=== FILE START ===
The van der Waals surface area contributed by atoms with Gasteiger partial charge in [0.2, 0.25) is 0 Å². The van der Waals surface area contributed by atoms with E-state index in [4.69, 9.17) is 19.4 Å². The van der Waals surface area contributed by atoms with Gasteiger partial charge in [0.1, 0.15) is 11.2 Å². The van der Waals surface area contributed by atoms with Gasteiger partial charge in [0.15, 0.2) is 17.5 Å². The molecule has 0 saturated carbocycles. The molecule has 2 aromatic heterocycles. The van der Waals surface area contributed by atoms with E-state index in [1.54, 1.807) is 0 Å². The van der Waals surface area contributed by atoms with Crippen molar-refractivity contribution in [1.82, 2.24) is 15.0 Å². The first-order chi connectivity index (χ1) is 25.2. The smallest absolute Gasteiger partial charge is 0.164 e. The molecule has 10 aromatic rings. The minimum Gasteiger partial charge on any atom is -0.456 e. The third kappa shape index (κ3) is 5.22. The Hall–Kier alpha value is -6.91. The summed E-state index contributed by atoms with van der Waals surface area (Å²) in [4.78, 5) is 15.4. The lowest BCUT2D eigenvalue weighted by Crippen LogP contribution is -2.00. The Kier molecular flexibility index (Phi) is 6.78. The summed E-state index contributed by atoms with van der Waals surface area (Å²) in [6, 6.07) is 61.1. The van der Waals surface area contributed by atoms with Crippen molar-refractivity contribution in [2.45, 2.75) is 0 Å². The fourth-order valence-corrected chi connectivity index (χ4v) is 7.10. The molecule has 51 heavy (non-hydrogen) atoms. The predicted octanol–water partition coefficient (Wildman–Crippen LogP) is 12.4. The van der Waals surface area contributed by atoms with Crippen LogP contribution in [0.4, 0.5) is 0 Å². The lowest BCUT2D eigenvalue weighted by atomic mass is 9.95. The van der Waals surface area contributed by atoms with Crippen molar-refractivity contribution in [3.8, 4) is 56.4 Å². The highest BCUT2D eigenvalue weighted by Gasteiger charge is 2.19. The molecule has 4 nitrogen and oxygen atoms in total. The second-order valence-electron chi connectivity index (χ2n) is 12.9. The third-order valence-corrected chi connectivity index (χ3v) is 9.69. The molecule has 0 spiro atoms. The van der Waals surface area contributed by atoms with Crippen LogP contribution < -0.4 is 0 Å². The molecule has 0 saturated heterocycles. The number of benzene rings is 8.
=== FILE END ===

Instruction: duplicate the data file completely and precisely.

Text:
The van der Waals surface area contributed by atoms with Gasteiger partial charge in [0.2, 0.25) is 0 Å². The van der Waals surface area contributed by atoms with E-state index in [4.69, 9.17) is 19.4 Å². The van der Waals surface area contributed by atoms with Gasteiger partial charge in [0.1, 0.15) is 11.2 Å². The van der Waals surface area contributed by atoms with Gasteiger partial charge in [0.15, 0.2) is 17.5 Å². The molecule has 0 saturated carbocycles. The molecule has 2 aromatic heterocycles. The van der Waals surface area contributed by atoms with E-state index in [1.54, 1.807) is 0 Å². The van der Waals surface area contributed by atoms with Crippen molar-refractivity contribution in [1.82, 2.24) is 15.0 Å². The first-order chi connectivity index (χ1) is 25.2. The smallest absolute Gasteiger partial charge is 0.164 e. The molecule has 10 aromatic rings. The minimum Gasteiger partial charge on any atom is -0.456 e. The third kappa shape index (κ3) is 5.22. The Hall–Kier alpha value is -6.91. The summed E-state index contributed by atoms with van der Waals surface area (Å²) in [4.78, 5) is 15.4. The lowest BCUT2D eigenvalue weighted by Crippen LogP contribution is -2.00. The Kier molecular flexibility index (Phi) is 6.78. The summed E-state index contributed by atoms with van der Waals surface area (Å²) in [6, 6.07) is 61.1. The van der Waals surface area contributed by atoms with Crippen molar-refractivity contribution in [2.45, 2.75) is 0 Å². The fourth-order valence-corrected chi connectivity index (χ4v) is 7.10. The molecule has 51 heavy (non-hydrogen) atoms. The predicted octanol–water partition coefficient (Wildman–Crippen LogP) is 12.4. The van der Waals surface area contributed by atoms with Crippen LogP contribution in [0.4, 0.5) is 0 Å². The lowest BCUT2D eigenvalue weighted by atomic mass is 9.95. The van der Waals surface area contributed by atoms with Crippen molar-refractivity contribution in [3.8, 4) is 56.4 Å². The highest BCUT2D eigenvalue weighted by Gasteiger charge is 2.19. The molecule has 4 nitrogen and oxygen atoms in total. The second-order valence-electron chi connectivity index (χ2n) is 12.9. The third-order valence-corrected chi connectivity index (χ3v) is 9.69. The molecule has 0 spiro atoms. The van der Waals surface area contributed by atoms with Crippen LogP contribution < -0.4 is 0 Å². The molecule has 0 saturated heterocycles. The number of benzene rings is 8.